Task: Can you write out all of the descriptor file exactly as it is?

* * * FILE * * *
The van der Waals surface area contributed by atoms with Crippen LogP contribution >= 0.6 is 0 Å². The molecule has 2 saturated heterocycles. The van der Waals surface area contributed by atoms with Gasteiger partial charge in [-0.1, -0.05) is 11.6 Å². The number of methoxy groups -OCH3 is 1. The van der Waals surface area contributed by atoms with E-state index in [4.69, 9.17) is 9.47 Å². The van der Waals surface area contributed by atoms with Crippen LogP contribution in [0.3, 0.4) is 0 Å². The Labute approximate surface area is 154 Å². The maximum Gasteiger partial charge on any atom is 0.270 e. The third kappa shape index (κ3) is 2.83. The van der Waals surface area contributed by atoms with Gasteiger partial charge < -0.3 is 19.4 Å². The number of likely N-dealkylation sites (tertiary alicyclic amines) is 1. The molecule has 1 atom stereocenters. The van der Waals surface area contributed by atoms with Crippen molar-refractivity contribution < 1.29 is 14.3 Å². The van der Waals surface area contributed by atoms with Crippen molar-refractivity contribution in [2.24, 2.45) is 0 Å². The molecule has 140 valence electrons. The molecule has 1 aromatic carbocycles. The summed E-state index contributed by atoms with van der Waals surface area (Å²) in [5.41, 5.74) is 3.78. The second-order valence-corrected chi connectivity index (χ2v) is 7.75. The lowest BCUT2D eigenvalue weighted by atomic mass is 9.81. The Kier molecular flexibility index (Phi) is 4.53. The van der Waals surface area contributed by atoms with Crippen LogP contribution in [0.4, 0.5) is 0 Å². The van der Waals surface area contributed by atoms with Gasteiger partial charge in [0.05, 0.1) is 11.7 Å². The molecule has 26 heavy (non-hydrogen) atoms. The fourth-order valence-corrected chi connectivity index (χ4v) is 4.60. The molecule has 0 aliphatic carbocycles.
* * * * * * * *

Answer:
The van der Waals surface area contributed by atoms with Crippen LogP contribution >= 0.6 is 0 Å². The molecule has 2 saturated heterocycles. The van der Waals surface area contributed by atoms with Gasteiger partial charge in [-0.1, -0.05) is 11.6 Å². The number of methoxy groups -OCH3 is 1. The van der Waals surface area contributed by atoms with E-state index in [4.69, 9.17) is 9.47 Å². The van der Waals surface area contributed by atoms with Crippen LogP contribution in [0.3, 0.4) is 0 Å². The Labute approximate surface area is 154 Å². The maximum Gasteiger partial charge on any atom is 0.270 e. The third kappa shape index (κ3) is 2.83. The van der Waals surface area contributed by atoms with Gasteiger partial charge < -0.3 is 19.4 Å². The number of likely N-dealkylation sites (tertiary alicyclic amines) is 1. The molecule has 1 atom stereocenters. The van der Waals surface area contributed by atoms with Crippen molar-refractivity contribution < 1.29 is 14.3 Å². The van der Waals surface area contributed by atoms with Crippen molar-refractivity contribution in [2.24, 2.45) is 0 Å². The molecule has 140 valence electrons. The molecule has 1 aromatic carbocycles. The summed E-state index contributed by atoms with van der Waals surface area (Å²) in [5.41, 5.74) is 3.78. The second-order valence-corrected chi connectivity index (χ2v) is 7.75. The lowest BCUT2D eigenvalue weighted by atomic mass is 9.81. The Kier molecular flexibility index (Phi) is 4.53. The van der Waals surface area contributed by atoms with Crippen LogP contribution in [0.4, 0.5) is 0 Å². The van der Waals surface area contributed by atoms with Gasteiger partial charge in [0.05, 0.1) is 11.7 Å². The molecule has 26 heavy (non-hydrogen) atoms. The fourth-order valence-corrected chi connectivity index (χ4v) is 4.60. The molecule has 0 aliphatic carbocycles.